Well-meaning telepic dramatizes the ways in which women relinquish their lives to manipulative men, but itself falls victim to the conventions of the form. Effective if formulaic, "The Unspoken Truth" fits an important topic into a lurid story, ties up the package and pulls the strings.
Well-meaning telepic dramatizes the ways in which women relinquish their lives to manipulative men, but itself falls victim to the conventions of the form. Effective if formulaic, “The Unspoken Truth” fits an important topic into a lurid story, ties up the package and pulls the strings.
“He loves me,” a young woman in prison garb (Lea Thompson) tells an unseen interviewer at pic’s outset. Moments later she says, “I should’ve killed him.”
Pic jumps back 15 months to the events that led to Brianne Hawkins’ life sentence. We know right off the bat that her husband, Clay (James Marshall), is bad news: While she attends church with her father, sisters and daughter, Clay sits outside in the pickup. He wears a black leather jacket. And lest any questions remain as to his unsavoriness, we learn that Clay’s idea of “painting the town red” with his wife is a night at a honky-tonk called the Broken Spoke; trouble can’t be far behind.
There, one beer-fueled buckaroo (Jed Reghanti) flirts brazenly with Bree, angers Clay and then humiliates him, and winds up on the wrong side of Clay’s gun, with Bree in the middle.
Clay convinces his wife that she was crucially involved in the fatal parking-lot scuffle. The brainwashed young woman seals her own fate by testifying before the grand jury to Clay’s version of the “truth.” Husband-and-wife murder charges follow.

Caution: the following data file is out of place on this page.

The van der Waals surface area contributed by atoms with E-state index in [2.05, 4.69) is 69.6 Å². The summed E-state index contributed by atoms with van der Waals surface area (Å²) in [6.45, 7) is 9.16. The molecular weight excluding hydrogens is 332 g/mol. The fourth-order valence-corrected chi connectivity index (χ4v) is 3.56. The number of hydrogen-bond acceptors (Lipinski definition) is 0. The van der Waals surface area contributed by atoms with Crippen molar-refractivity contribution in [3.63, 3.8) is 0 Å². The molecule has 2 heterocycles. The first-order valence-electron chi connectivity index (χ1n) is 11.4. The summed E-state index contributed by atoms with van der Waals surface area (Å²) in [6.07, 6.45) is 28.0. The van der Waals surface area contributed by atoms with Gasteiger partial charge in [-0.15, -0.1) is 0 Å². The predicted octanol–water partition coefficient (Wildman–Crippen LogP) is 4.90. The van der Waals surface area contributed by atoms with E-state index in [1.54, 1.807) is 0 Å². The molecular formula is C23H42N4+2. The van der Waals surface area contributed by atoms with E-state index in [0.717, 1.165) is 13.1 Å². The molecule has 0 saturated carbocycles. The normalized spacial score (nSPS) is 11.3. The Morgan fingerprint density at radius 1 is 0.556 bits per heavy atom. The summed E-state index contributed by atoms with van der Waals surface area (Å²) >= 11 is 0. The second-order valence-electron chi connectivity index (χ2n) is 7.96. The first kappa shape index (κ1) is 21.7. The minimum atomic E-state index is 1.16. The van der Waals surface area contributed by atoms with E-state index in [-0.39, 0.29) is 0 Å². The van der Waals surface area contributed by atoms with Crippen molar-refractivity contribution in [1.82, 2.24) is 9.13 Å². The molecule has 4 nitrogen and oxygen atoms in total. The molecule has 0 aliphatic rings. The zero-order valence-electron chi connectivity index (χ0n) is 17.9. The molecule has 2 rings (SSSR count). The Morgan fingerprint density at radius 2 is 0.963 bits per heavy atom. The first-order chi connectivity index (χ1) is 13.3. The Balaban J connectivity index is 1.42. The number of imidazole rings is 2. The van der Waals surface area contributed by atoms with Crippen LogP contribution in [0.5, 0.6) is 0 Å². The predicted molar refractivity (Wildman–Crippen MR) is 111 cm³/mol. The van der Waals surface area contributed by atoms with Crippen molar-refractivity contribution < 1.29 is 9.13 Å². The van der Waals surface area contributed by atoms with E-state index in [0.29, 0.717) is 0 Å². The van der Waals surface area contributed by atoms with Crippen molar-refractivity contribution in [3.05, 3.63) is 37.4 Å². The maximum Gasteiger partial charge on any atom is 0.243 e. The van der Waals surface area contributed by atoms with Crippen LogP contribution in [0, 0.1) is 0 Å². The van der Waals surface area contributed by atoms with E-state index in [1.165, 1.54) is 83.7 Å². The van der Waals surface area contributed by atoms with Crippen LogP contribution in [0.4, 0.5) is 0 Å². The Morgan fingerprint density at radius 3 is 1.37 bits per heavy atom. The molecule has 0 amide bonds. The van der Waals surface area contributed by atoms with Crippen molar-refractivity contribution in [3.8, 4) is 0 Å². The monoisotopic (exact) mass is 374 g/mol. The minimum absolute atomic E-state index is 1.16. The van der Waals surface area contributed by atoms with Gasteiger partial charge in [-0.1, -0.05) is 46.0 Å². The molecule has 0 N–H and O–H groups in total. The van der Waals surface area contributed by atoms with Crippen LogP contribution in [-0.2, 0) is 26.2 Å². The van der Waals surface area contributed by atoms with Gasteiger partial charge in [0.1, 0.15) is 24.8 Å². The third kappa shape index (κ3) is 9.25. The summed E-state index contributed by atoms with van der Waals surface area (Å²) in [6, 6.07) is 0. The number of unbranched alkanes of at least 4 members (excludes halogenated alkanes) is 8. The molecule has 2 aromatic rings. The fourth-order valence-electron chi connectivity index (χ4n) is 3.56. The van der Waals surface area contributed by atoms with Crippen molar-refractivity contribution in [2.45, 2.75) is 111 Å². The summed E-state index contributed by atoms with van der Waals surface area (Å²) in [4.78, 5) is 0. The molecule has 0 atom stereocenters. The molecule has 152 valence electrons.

Among the Clearys, Bree’s Irish-American family, older sister Margaret (Patricia Kalember) shows special concern for Bree — sometimes to the point of meddling — and particular contempt for her “thug” of a husband.
Margaret’s also harboring a long-standing conflict with Da and two of her sisters over a family secret. The bombshell lands rather softly, but from here on the melodrama’s heightened.
Pic’s prison segs often lapse into the mawkish. The characters of the gruff-but-good-hearted guard (Gil Glasgow), simpatico warden (Sharon Shawnessey) and birthday-party-attending shrink (Barbara Britt) all strain credibility.
Principal actors do well, finding subtleties in J.A. Mitty’s largely unsubtle script. Thompson is appropriately girlish as the submissive wife; her quiet, resolute “no” to Clay across a prison visiting-room table registers as a believable turning point.
Kalember fits the bill as the stoic truth-seeker who stirs things up, and Marshall’s needy, menacing Clay comes across with apt repulsiveness as the overgrown, swaggering boy he is.
Dick O’Neill is the crusty Cleary patriarch, and his breakdown at the news of Bree’s murder charge is heart-wrenching. Young Karis Paige Bryant captures the apprehensiveness of a child caught in the dark drama of family lies and violence.
In an unexpected turn, Robert Englund is a supportive suburban guy as Margaret’s husband, Ernie. As with all the supporting thesps, he’s given little to work with.
Martin Nicholson’s editing speeds along the action. Mark Snow’s versatile score works well sometimes but is intrusive in its jazz-inflected passages. Austin locations provide an attractive backdrop for a nameless Texas town.
Telepic, “inspired by a true story,” has a happy ending that strikes the right emotional chords. While director Peter Werner doesn’t penetrate far beneath the surface, he and d.p. Neil Roach visually convey the tensions and indelible ties of families in which the code of conduct is, “We all did what he said.”